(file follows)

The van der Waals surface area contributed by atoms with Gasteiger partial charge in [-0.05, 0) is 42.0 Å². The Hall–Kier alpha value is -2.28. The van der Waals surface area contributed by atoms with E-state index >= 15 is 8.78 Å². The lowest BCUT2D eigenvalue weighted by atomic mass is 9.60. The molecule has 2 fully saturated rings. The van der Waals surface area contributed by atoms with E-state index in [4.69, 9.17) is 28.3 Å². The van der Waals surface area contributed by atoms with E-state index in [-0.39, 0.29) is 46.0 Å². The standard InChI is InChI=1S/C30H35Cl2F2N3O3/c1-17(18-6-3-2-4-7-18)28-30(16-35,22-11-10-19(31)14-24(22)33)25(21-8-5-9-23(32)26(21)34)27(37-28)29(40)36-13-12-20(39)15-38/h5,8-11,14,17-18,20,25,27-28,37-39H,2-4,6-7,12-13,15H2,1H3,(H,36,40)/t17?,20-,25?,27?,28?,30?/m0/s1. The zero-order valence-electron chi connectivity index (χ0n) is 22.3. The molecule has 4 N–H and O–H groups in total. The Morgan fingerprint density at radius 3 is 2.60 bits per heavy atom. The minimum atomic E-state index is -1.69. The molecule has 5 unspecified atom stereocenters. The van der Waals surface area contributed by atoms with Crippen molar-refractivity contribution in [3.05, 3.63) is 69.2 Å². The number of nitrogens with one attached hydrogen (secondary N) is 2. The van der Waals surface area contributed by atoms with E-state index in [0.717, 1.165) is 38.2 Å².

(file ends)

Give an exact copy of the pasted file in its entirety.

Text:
The van der Waals surface area contributed by atoms with Gasteiger partial charge in [-0.05, 0) is 42.0 Å². The Hall–Kier alpha value is -2.28. The van der Waals surface area contributed by atoms with E-state index >= 15 is 8.78 Å². The lowest BCUT2D eigenvalue weighted by atomic mass is 9.60. The molecule has 2 fully saturated rings. The van der Waals surface area contributed by atoms with E-state index in [4.69, 9.17) is 28.3 Å². The van der Waals surface area contributed by atoms with E-state index in [-0.39, 0.29) is 46.0 Å². The standard InChI is InChI=1S/C30H35Cl2F2N3O3/c1-17(18-6-3-2-4-7-18)28-30(16-35,22-11-10-19(31)14-24(22)33)25(21-8-5-9-23(32)26(21)34)27(37-28)29(40)36-13-12-20(39)15-38/h5,8-11,14,17-18,20,25,27-28,37-39H,2-4,6-7,12-13,15H2,1H3,(H,36,40)/t17?,20-,25?,27?,28?,30?/m0/s1. The zero-order valence-electron chi connectivity index (χ0n) is 22.3. The molecule has 4 N–H and O–H groups in total. The Morgan fingerprint density at radius 3 is 2.60 bits per heavy atom. The minimum atomic E-state index is -1.69. The molecule has 5 unspecified atom stereocenters. The van der Waals surface area contributed by atoms with Crippen molar-refractivity contribution in [3.05, 3.63) is 69.2 Å². The number of nitrogens with one attached hydrogen (secondary N) is 2. The van der Waals surface area contributed by atoms with E-state index in [0.717, 1.165) is 38.2 Å².